16 - Try to sleep along with your natural chronotype.

If you’re an “early bird,” go to bed and wake up early. If you are a “night owl,” then try to create a schedule where you can wake up later in the mornings.

17 - Sleep supplements?

Melatonin supplements might help you feel sleepy and there is some evidence that it helps with jet lag. But, before you try these, note that they’re not recommended for everyone and have many known interactions. Be sure to read the warnings and cautions on the label and check with your healthcare professional to be sure they’re ok for you.(9)

FUN FACT: Some melatonin supplements are not meant to be swallowed but instead dissolved under the tongue (sublingual). Be sure to check your product labels to use it as recommended.

18 - Taking medications?

Some medications can disturb sleep (e.g., beta-blockers, corticosteroids, analgesics, antidepressants).(2) If you’re taking medications, speak with your doctor or pharmacist to see if yours is one of them and if there may be alternatives to consider.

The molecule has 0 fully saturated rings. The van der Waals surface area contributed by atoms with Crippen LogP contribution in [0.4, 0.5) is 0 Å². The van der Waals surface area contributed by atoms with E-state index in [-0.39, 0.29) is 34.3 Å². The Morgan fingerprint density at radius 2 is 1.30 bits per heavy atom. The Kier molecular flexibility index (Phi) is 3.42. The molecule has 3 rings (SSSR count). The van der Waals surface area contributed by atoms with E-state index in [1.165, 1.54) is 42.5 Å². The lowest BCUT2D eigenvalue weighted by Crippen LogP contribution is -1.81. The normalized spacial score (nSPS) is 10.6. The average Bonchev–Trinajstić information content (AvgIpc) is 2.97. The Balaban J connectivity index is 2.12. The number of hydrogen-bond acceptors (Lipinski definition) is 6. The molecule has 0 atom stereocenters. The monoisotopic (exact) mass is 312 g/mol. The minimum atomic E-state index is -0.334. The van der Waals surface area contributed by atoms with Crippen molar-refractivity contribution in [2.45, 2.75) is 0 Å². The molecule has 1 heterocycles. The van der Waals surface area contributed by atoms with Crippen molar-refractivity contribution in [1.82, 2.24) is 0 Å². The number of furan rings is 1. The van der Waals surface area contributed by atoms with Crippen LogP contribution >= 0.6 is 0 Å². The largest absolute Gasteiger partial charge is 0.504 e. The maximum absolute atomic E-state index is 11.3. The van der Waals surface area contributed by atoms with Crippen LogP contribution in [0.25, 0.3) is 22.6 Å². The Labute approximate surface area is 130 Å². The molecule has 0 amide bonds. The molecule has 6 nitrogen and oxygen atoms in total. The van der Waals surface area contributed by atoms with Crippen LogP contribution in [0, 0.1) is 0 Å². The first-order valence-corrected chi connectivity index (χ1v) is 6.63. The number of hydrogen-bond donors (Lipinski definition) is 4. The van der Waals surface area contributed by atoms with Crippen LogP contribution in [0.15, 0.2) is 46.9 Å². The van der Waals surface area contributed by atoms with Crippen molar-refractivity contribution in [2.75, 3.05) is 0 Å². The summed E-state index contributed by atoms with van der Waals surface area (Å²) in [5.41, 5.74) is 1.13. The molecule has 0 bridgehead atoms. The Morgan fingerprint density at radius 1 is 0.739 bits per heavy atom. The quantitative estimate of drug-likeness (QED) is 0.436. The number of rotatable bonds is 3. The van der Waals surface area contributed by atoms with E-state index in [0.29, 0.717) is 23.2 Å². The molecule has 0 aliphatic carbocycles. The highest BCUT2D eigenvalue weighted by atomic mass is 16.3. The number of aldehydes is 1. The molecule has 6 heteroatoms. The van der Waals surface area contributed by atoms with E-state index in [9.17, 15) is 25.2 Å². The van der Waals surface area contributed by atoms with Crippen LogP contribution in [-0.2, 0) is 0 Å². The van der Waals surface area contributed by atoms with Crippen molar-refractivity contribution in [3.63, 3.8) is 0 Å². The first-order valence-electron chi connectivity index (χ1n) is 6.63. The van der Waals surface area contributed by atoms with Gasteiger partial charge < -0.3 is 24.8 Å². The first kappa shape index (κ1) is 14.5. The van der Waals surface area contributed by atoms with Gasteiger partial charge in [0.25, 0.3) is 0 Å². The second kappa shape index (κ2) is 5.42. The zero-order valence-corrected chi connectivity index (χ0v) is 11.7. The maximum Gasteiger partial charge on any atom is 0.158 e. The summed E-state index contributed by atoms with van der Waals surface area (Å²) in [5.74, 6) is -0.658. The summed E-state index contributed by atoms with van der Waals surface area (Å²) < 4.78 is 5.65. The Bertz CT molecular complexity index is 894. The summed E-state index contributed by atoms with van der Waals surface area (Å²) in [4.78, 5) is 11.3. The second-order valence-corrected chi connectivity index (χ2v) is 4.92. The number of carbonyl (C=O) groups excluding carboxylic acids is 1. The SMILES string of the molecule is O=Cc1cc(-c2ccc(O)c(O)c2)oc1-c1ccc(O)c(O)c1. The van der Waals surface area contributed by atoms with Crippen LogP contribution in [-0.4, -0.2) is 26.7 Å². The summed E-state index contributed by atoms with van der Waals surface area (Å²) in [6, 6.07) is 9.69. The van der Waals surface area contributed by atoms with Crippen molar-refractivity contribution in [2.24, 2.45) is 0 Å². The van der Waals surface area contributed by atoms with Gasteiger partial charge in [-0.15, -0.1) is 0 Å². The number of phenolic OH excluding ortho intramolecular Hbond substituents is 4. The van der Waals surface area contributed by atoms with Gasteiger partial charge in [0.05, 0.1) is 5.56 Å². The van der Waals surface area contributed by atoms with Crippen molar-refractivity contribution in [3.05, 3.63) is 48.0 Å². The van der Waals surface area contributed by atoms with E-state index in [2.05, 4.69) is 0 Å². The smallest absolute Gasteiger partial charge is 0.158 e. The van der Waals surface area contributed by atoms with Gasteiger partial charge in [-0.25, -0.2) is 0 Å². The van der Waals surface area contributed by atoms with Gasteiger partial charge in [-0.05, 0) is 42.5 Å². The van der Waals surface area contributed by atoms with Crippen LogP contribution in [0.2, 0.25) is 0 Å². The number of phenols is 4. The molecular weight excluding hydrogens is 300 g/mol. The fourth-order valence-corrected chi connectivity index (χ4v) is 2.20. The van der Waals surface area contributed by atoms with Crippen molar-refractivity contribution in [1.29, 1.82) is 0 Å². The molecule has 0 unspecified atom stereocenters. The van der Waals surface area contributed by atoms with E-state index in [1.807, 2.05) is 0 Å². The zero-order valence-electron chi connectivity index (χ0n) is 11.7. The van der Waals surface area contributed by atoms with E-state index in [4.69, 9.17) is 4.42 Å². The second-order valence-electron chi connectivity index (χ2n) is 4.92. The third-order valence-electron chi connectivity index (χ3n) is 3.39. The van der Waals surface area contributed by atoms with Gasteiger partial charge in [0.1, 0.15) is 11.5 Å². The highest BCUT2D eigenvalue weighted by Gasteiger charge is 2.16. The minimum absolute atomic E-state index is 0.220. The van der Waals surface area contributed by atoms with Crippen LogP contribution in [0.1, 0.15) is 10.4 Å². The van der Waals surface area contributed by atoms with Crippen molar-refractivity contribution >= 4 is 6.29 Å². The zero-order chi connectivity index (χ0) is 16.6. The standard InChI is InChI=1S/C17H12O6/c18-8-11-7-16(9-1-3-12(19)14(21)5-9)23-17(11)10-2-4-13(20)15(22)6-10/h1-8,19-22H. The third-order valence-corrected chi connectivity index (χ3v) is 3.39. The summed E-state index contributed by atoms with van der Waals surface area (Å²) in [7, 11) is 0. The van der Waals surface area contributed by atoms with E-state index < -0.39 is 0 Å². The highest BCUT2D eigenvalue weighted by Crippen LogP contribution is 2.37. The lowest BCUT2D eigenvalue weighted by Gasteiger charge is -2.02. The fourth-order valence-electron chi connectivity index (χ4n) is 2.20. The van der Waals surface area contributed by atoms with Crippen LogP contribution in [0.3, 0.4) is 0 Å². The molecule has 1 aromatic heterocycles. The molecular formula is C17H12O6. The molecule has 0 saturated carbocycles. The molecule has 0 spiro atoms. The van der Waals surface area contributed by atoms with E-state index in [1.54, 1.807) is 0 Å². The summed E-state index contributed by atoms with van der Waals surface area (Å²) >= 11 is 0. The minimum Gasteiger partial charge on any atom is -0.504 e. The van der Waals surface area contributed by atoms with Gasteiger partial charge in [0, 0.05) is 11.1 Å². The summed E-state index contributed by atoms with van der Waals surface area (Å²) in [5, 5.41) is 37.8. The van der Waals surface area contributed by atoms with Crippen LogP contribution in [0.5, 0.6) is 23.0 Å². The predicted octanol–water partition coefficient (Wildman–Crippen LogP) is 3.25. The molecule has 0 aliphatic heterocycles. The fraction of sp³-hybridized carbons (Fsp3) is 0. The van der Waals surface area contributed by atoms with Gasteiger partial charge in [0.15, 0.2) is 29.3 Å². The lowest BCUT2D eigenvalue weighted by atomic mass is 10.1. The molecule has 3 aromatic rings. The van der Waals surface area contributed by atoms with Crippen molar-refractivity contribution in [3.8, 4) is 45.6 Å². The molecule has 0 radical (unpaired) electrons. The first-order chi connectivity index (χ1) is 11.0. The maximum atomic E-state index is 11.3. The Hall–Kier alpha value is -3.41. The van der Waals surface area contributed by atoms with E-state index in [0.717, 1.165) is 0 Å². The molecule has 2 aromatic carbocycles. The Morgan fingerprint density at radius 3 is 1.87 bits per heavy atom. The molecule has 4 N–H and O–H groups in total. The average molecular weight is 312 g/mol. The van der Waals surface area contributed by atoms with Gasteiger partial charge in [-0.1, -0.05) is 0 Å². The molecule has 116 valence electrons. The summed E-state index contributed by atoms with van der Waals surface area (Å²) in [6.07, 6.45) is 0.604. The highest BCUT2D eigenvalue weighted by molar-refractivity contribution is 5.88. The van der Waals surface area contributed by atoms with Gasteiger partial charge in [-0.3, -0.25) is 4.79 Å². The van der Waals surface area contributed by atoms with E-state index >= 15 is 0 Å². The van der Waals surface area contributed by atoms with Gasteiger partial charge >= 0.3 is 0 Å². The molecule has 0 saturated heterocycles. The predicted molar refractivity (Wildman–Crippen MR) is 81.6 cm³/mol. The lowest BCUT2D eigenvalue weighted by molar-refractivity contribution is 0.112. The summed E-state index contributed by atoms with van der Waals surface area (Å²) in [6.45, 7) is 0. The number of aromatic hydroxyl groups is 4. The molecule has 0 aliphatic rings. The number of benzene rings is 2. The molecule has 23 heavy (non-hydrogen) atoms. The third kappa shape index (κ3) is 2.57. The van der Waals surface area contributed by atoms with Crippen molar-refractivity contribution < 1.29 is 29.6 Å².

If these tips don’t help or you think you may have a sleep disorder, please see your healthcare professional.

Here's to your restful sleep,

Signature Shannon transp

 

2 WAYS TO GET MORE VITALITY IN YOUR LIFE FOR FREE:

  1. Join one of my private Facebook communities:

    • Click here to join "High Vitality Life Revolution" - for women who are taking control of their health and happiness, with free daily support, tips, resources, inspiration, mini-challenges, and more, OR...

    • Click here to join "Wellness Collective for HSPs" - for Highly Sensitive People and Empaths who want to thrive, with daily support from me and other HSPs, plus tips, resources, inspiration, and mini-wellness challenges for a holistic approach to inner peace and a lifestyle that supports your unique needs for the long term.